People across Europe and beyond have heard the call from the natural disaster hitting the Balkans, digging deep in their pockets to support flood victims in Serbia, Bosnia and Croatia.
Truck loads of nappies, shoes, hygiene products, tinned food and bottled water have been driven across the continent from countries including England, Sweden and Germany, taking much-needed relief to the thousands who have been made homeless by the deluge.
The European Union has promised substantial aid to benefit those in immediate need and to prevent future flooding, while countries including Norway, Austria, Russia, Belarus, Romania and the Netherlands have sent financial or physical aid.
So far, the British Government has not announced any financial donation, although experts anticipate that support from the UK will come when it is required for the clean up and rebuild of the country.
The European Union will not be complete until it can admit the Balkan states, Croatian President Ivo Josipović said while in London for talks with the British Government ahead of his country’s EU accession on 1 July.
“Definitely Europe will not be complete without other south east European countries,’ he said during a visit to London, ahead of Croatia’s accession to the EU on 1 July. “We are going to bring interesting cultural heritage and some natural beauty. We are going to bring a society of goodwill. I think that is very important.
“Croatia will help because we are connected with those countries, historically, culturally, politically. We are not burdened by an enormous weight of crime, we have a very open society who accepts foreigners, especially during the touristic season, and finally but not least, we are some kind of road to the south east. So I think Europe will benefit from our accession.”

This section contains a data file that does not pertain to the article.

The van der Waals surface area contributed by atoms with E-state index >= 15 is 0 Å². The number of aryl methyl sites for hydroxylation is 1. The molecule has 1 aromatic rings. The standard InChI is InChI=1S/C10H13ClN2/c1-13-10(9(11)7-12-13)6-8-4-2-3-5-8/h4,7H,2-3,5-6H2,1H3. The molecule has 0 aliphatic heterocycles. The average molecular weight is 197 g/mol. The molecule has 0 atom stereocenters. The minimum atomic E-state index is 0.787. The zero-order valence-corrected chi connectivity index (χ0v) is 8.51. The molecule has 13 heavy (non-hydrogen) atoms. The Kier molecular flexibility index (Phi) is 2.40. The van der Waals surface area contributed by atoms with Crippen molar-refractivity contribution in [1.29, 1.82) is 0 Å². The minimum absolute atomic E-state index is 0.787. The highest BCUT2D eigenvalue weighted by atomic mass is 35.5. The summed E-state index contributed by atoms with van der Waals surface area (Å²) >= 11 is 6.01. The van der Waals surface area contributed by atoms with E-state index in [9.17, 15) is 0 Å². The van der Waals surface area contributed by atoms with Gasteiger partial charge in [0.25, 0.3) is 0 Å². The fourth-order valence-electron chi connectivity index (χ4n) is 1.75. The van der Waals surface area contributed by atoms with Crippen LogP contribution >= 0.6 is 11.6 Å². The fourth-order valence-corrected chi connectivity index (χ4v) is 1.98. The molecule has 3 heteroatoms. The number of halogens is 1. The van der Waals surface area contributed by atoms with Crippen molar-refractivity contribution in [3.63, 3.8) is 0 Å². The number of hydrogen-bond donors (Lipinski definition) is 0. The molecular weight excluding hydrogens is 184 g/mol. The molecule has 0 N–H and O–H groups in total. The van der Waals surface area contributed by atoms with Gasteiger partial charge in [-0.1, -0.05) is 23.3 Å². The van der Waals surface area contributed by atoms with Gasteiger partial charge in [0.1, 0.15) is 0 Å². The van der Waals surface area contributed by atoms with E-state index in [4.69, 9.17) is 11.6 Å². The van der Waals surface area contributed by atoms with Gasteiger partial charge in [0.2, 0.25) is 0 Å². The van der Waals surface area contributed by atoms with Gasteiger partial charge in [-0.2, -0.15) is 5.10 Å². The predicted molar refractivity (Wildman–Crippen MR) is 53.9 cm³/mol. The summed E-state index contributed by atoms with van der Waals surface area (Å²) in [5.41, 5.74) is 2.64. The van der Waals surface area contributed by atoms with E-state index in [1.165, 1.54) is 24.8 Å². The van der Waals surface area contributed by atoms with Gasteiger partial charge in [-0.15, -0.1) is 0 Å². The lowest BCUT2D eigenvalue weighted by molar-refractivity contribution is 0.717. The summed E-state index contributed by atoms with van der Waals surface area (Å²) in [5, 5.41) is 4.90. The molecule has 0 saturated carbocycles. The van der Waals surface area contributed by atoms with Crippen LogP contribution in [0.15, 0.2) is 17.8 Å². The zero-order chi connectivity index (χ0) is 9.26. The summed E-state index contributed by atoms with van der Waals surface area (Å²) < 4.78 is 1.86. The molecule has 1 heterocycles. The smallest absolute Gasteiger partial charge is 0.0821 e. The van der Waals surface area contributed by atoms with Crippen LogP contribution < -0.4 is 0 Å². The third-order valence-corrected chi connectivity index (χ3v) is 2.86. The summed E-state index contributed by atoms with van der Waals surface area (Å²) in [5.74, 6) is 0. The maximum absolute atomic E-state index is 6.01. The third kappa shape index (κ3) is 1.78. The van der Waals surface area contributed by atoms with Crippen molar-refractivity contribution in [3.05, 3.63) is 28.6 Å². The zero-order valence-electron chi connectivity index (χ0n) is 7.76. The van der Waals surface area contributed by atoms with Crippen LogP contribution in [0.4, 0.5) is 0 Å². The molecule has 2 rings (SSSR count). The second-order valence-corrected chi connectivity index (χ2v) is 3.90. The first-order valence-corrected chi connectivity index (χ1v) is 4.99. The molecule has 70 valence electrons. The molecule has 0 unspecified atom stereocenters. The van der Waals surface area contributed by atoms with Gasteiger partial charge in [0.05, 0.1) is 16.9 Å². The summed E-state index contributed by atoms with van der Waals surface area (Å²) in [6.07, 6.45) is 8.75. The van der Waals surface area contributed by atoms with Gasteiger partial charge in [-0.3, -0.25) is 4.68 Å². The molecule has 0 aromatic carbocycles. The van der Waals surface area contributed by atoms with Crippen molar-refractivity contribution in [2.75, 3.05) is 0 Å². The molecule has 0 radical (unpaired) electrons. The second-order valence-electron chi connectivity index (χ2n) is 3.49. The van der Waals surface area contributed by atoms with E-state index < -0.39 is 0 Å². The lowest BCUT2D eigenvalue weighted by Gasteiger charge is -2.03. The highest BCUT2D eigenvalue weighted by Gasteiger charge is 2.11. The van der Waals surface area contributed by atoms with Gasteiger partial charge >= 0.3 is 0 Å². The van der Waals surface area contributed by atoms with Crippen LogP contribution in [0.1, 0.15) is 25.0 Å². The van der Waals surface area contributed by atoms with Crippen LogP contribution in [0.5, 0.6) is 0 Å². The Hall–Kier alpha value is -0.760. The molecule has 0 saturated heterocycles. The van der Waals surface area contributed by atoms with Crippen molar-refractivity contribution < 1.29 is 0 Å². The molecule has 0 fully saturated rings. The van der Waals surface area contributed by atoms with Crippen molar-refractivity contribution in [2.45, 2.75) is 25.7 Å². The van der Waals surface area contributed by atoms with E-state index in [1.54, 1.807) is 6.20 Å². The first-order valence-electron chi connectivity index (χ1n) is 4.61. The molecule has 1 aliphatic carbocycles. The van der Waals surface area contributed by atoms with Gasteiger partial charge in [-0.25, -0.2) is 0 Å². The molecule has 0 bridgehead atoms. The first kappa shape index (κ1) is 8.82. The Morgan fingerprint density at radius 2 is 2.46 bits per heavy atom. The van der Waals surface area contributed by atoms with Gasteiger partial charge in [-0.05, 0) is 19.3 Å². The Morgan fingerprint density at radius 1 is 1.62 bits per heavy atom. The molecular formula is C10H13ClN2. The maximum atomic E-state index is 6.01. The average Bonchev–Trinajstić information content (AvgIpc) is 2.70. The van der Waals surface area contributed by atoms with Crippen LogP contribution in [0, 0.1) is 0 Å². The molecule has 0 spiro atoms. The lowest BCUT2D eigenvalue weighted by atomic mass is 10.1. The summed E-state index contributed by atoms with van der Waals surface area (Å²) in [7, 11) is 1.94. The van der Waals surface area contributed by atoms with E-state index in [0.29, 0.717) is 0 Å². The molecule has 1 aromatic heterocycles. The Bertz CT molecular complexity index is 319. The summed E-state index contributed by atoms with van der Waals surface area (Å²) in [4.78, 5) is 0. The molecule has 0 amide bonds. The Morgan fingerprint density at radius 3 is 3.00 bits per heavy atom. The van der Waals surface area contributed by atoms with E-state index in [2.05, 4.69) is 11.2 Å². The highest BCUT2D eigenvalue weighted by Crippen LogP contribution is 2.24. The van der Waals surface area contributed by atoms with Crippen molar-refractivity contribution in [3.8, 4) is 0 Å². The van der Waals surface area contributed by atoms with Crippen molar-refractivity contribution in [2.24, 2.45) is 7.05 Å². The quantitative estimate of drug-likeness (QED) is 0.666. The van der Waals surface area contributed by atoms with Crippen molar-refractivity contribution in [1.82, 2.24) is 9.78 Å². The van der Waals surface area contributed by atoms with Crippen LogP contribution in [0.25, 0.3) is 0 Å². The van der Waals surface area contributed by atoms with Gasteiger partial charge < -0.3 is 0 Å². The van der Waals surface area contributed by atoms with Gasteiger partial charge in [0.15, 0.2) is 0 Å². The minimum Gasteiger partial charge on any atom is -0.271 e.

Saying no to junk food in favour of hours in the gym seems to have paid off for Slovenian sports student Marko Šobot, as he has placed among the front runners for the final of the Mister International contest. Now it will all come down to the final, on Saturday, when Marko will see if the preparation has paid off and he can take home the title to Slovenia.
For catwalk new-comer Marko, 26, being part of the international contest underway in Thailand is a world away from his hometown of Novo Mesto. “It felt surreal when I first heard that I was to compete at Mister International,’ he said.
“I think that I had a smile on my face probably for one week straight. But after that, I trained every day and tried to eat properly. I even stayed away from junk food restaurants. If I happened to break my diet, which did happen occasionally, the next day I trained twice as hard to compensate.”
If determination, commitment and focus were as important to achieving success as fitness, strength and form, Croat Vanja Grgec would be quids in to win whatever he set his mind on.
This Saturday, the 25-year-old personal trainer from Zagreb will have the perfect chance to show that he has what it takes to be a winner, when he steps out onto the stage to represent Croatia at the Mr World contest.
But Vanja is keen to say that he has not been swayed by the lure of the catwalk. “I am not a model,’ he said. “The only modelling I did was just a favour for a friend and was free of charge. I entered Mr World Croatia because I knew that with my education I could not just win, but that I could actually use it to better my life by combining my good looks with the person that I am. But if a good offer comes by, I am definitely open for modelling too.”